I  do appreciate that traditional publishing with its classic, offset-printed, hardcover photobook is not an option in Australia—the classic publishing formula is to multiply your unit cost by five to determine the cover price. Which means that if your book costs $20 per copy to produce,
 a traditional publisher would charge $100 per copy – which is, of course, an extraordinarily high price, one that  makes the book unsellable.

Yet the book is something that the online digital media cannot provide and it  stands for something people would want to keep rather than  throw in the recycling bin the next day  I am aware  that a new visual culture is emerging  after the digital turn  with the  DIY photography books,  zines, independent publishing  and art fairs movement.  This is most developed in the UK (Self Publish and Be Happy is a good example) and the US (eg., Flak Photo),   and  the indie movement there indicates that there is an option of  bypassing  the traditional gatekeepers to  reach audiences directly. However, the online  photography magazines like Time Machine Magazine  in Australia do come and go though.

Sue Maslin, the  Australian film producer,  has made  some interesting comments about how publishing and distribution of creative works  has shifted.  Referring to the small creators, which include most of the arts, and the independent film producers, she says in reference to publication:

We’ve had this idea that were content producers. I am trying to shift that idea. We are not content producers. Content is only half the equation. When I spend seven years or so making a feature film and deliver it, I am only half way through my job. The other fifty percent is making it sticky, working out how you are going to connect with audiences, which started years earlier.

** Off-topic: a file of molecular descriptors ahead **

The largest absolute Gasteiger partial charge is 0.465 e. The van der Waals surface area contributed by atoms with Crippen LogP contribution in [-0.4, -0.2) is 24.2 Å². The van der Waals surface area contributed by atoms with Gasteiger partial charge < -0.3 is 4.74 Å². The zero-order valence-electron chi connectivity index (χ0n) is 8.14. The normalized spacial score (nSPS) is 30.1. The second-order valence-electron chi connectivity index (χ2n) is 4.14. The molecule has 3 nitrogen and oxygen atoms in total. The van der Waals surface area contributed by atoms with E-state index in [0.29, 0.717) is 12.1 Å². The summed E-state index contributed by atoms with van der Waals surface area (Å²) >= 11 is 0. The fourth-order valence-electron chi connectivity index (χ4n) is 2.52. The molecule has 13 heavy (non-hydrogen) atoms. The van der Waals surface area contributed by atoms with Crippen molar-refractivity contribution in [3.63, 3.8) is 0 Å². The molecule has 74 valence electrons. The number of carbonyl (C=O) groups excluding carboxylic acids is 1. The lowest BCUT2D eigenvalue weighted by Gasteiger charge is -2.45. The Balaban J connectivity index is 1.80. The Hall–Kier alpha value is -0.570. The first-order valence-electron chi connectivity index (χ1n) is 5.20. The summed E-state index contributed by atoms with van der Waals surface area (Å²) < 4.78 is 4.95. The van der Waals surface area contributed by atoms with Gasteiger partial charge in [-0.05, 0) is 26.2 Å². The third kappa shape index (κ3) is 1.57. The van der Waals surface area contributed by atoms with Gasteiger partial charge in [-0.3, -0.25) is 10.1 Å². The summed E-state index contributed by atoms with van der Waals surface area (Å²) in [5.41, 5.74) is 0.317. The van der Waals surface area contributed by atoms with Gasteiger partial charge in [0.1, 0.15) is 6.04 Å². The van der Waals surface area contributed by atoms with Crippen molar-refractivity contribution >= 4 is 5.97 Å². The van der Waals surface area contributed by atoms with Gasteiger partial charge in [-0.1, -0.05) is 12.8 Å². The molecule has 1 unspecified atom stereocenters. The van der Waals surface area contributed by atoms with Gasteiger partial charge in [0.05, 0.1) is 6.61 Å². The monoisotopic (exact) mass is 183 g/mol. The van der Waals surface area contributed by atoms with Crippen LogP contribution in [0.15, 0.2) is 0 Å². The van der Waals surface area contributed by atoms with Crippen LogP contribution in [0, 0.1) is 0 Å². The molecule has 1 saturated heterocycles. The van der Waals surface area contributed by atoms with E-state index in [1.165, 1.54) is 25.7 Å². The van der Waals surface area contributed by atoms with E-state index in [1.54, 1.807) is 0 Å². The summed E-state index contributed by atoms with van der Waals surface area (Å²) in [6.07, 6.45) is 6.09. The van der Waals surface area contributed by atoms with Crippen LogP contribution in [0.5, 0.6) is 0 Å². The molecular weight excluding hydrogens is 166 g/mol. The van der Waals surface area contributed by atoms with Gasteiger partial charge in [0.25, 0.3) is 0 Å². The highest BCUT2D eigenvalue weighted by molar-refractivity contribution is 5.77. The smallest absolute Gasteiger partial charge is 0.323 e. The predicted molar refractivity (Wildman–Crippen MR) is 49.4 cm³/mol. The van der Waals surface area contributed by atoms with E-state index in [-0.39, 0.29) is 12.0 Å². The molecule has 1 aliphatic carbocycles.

Maslin adds:

Right now content is everywhere, so in and of itself it doesn’t have much value. So what is going to make the difference if you want to build a sustainable business? The thing that makes a difference is your capacity to really connect with people. That is where I see producers and creative entrepreneurs heading right now…the currency is not the content – the currency is the attention. That is the new currency, that is what is bought and sold now.

This is the hard lesson that I have  been learning –getting attention. I have realised that content –ie.  photos–doesn’t have much value in the world of social media and that the problem is connecting with audiences. My lack of experience in getting attention and creating an audience  means that there is no currency for the Abstract Photography book.